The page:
Welcome to Ten 3D Printable Things. Every week I’ll be showcasing 10 fantastic and FREE 3D printable projects, designs and models from all over the web. While 3D printing cool things to use around the house is a lot of fun, realistically my house is only so big and only has enough room for so many 3D printed models and knicknacks. So lately I’ve been spending my time 3D printing things that I can give to people as gifts, either for a birthday or as a thank you for some favor done for me.
Welcome to Ten 3D Printable Things. Every week I’ll be showcasing 10 fantastic and FREE 3D printable projects, designs and models from all over the web. Dragons are big, fearsome and unstoppable village-destroying mythical creatures that have been popping up in stories for generations. I’m pretty sure almost everyone thinks dragons are cool, and the weirdos who don’t think so are probably too ashamed to admit it, so they suffer in silence where they belong.
Beleaguered 3D printing startup Just3DPrint (Just Print It Inc.) lost its long shot defamation lawsuit against 3DPrint.com parent company 3DR Holdings this month, the last of three legal battles that they filed in a Philadelphia court in February of this year. The case was filed by Just3DPrint CEO Ryan Simms in response to our coverage of their unauthorized sale of copyrighted 3D models and their subsequent public comments on the matter.
Muck Rack makes it simple to find people, tweets, or articles that mention any name, keyword, company, hashtag etc. We've compiled this guide to help you make the most of your search.
Selecting a term
Start searching tweets, articles from media outlets, articles mentioned in tweets, journalists'
names, titles and bios with some suggested searches:
Companies or Topics (e.g. iPhone, Microsoft)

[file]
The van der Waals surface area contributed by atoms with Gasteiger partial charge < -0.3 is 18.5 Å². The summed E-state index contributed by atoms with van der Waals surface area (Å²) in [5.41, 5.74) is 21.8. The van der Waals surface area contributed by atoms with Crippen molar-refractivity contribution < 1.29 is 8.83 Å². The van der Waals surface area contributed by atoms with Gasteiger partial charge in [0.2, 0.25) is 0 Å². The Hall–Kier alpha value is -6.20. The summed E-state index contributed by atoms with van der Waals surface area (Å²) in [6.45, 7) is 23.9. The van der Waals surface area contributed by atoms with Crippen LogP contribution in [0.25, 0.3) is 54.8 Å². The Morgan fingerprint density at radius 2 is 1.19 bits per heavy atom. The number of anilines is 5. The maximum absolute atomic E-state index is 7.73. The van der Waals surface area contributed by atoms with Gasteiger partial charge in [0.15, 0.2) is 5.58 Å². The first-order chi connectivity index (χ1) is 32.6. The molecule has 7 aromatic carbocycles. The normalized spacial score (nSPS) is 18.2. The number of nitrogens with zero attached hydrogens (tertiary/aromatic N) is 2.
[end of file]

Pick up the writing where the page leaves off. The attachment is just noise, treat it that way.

Phrases (e.g. "cloud computing") — use quotes to keep the terms together
Twitter handles (e.g. @username) — returns those who have mentioned or replied to
Names (e.g. "David Pogue")
Hashtags (e.g. #sxsw, #london2012)
Bio details (e.g. vegan, Olympics, father)
Muck Rack's Advanced Search allows for many boolean operators.
Find results that mention multiple specified terms, use AND or
+. For example, ensure each result contains both Elon Musk and Mark Zuckerberg by
searching Obama AND Romney or Obama + Romney.
Use the operators OR or , to broaden your search when you'd like either of
multiple terms to appear in results. (This is the default behavior of our search when no operators
are used.) For example, search for democrat OR republican to find results that refer to
Democrats and/or Republicans.
Use NOT or - to subtract results from your search. For
example, searching Disney will yield results about the Walt Disney Company as well as Walt Disney
World Resort. To exclude mentions of Disney World, search for Disney -World or Disney
When using one of these operators with a phrase, enclose it in quotation marks. For example, you can
find results about smartphones excluding Apple's iPhone 4S by searching smartphone -"iPhone
Exact case matching or punctuation
If you're searching for a brand name or keyword that relies on specific punctuation marks or capitalization, you can
find results that match your exact query by adding matchcase: before the keyword you're searching for, like matchcase:E*TRADE .
Use parentheses to separate multiple
boolean phrases. For example, to find journalists talking about having fun in Disney World or
Disneyland, search for ("disney world" OR disneyland) AND fun.
An asterisk can be used to search for any variation of a root word truncated by the asterisk. For example, searching for admin* will return results for administrator, administration, administer, administered, etc.
A near operator is an AND operator where you can control the distance between the words. You can vary the distance the near operation uses by adding a forward slash and number (between 0-99) such as strawberries NEAR/10 "whipped cream", which means the strawberries must exist within 10 words of "whipped cream".